TED Conversations

Katrina Holcomb

student of biology, University of Oregon

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Will the Belo Monte Dam project on the Amazon River cause more harm to the environment or will it be a good source of energy for Brazil?

The Amazon rainforest is an internationally recognized epicenter of biodiversity. Countless campaigns to stop the cutting and burning these rainforests have fallen on deaf ears. Now the Brazilian government plans to build what would be the world's 3rd largest dam [1] on the beautiful and ancient Amazon River. The Belo Monte project would span the Xingu River with 3 different dams: 233MW Pimental, 233MW Bela Vista, and 11,000MW Belo Monte. In addition, two artificial canals must be built to divert the river, which together will span more area than the Panama Canal.

These dams will have a myriad of negative impacts on the local environment. Construction of the dam will cause about 400-640 sq km land upstream to become flooded for a reservoir - an area equal to the size of Chicago. The town of Altamira will be flooded as well as countless acres that house the region's tribal populations. The impact on biodiversity includes 6-8 species of fish endemic to the Amazon River that will likely go extinct as well as a 2% decrease in the total forested area of the Amazon rainforest.

Organisms endangered by the construction of Belo Monte cannot verbalize their traumatic destruction of their ecosystem, but the indigenous people of the Amazon can; they are currently protesting the construction of the Belo Monte project through an "occupy" movement.

Belo Monte project is the first of many dam projects planned for the Brazilian portion of the Amazon River. Do these indigenous people have a right to decide what happens to their ancestral homeland? Or is the Brazilian government in the right by providing power for the majority of their country? Will the Belo Monte become the Belo "Muerte" dam (aka dam of death)?

Here's a 10 minute video that covers the impact the Belo Monte dam on the Amazon:
http://www.youtube.com/watch?v=K-seAAIsJLQ [1]

Related articles:
http://www.guardian.co.uk/environment/2013/apr/03/brazil-dam-activists-war-military [2]


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    May 14 2013: Up until April 2013 at least 800,000 dams have been constructed worldwide. Dams can provide positive and negative benefits to the nearby communities and ecosystems in which they reside. Dams deliver clean energy, water storage and the ability to control floods. Given the right implementation and location dams can have hugely positive effects for a society and have low operational costs. Although some dams can bring positive changes upon construction the plan to build the Belo Monte Dam is a very poor decision. Building a dam in the heart of the Amazon creates huge ecosystem destruction and massive land change. An estimated 85% of Brazils electrical energy that is produced comes from renewable hydroelectric dams throughout the country. Although energy independence is key for a country, the addition of the Belo Monte dam would cause massive environmental disturbance. This dam would affect local animals and the Bacaj√° Indigenous area by redirecting water due to flooding and reservoir location. Redirecting such great water volumes from the natural geographical inclination will either, strip land areas of water or over saturate them. Droughts, floods, deforestation, redistribution of species and displacement of indigenous species are all expected if the dam is completed. Dam completion would negatively affect many biomes and trophic levels at a magnitude never seen before in the Amazon basin. I believe alternative energy strategies could be implemented in Brazil to meet its energy needs without destroying the amazon basin. Solar, wind and tidal renewable energy strategies all could create renewable energy without impacting the environment in such a drastic way. Only through listening to the indigenous people can the government make a decision that both benefits the people and the growth of the country.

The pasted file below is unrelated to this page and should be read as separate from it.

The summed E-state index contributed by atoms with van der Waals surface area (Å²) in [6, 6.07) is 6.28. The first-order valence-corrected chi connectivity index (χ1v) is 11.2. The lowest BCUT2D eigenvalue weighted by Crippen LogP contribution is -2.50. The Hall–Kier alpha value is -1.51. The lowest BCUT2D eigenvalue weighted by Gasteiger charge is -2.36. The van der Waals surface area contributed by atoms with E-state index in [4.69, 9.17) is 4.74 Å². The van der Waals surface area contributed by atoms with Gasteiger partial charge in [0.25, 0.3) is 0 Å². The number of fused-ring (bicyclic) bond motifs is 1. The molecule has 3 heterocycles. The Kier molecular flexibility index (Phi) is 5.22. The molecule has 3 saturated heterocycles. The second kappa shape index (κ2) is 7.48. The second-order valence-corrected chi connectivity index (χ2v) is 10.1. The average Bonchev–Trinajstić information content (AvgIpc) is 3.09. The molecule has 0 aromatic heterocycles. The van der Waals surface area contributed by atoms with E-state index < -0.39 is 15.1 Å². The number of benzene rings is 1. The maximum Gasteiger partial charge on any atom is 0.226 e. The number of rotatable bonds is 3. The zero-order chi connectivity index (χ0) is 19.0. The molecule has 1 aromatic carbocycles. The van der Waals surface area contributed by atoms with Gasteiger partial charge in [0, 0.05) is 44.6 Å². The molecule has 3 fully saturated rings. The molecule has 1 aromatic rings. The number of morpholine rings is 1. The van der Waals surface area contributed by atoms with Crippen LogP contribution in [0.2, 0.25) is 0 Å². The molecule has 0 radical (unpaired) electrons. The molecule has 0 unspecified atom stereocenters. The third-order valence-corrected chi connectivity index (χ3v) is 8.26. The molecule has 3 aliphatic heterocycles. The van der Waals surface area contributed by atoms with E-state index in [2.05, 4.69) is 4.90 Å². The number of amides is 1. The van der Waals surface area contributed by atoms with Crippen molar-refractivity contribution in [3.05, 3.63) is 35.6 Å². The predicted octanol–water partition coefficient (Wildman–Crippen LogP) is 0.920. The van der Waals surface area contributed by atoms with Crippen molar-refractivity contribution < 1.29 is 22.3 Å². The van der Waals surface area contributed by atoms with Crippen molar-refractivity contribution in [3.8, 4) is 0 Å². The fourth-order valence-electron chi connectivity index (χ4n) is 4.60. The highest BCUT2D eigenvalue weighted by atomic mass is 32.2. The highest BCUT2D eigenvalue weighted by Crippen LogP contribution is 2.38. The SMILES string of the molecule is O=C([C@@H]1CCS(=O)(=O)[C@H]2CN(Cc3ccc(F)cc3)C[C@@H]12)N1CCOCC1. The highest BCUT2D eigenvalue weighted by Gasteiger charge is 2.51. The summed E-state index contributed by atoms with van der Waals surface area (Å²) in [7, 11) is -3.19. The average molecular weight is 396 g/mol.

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      May 15 2013: I also think alternative energy strategies that don't impact the environment so severely need to be implemented in Brazil. But an interesting problem comes up when choosing an energy source that has the lest affect on the environment. What do we designate as "acceptable"? This goes back to your TED conversation about renewable energy sources. Wind turbines kill 573,000 birds a year in the US alone according to the Associated Press (1). Imagine the effect on the numerous tropical and endemic birds in the amazon basin. Solar power doesn't harm the environment directly, but the production of PV cells requires toxic and carcinogenic materials such Arsenic and polysilicone. Although we dont know much about the environmental impact of tidal power, we can learn from similar technologies such as conventional hydropower and wind power that tidal power will also have negative effects on the environment. With that said, how do we determine what degree of impact is acceptable? Do we choose a number that we determine is an acceptable amount of species lost per year? Or some other measure of species loss? Its difficult to say which form of renewable energy is the best alternative. Maybe there are certain strategies that have less impact in certain types of environments. Hydroelectric dams in the Amazon does however have too great of an impact on the environment to be deemed "acceptable".

      1. http://hosted.ap.org/dynamic/stories/U/US_WIND_ENERGY_EAGLE_DEATHS?SITE=AP&SECTION=HOME&TEMPLATE=DEFAULT&CTIME=2013-05-14-07-57-59

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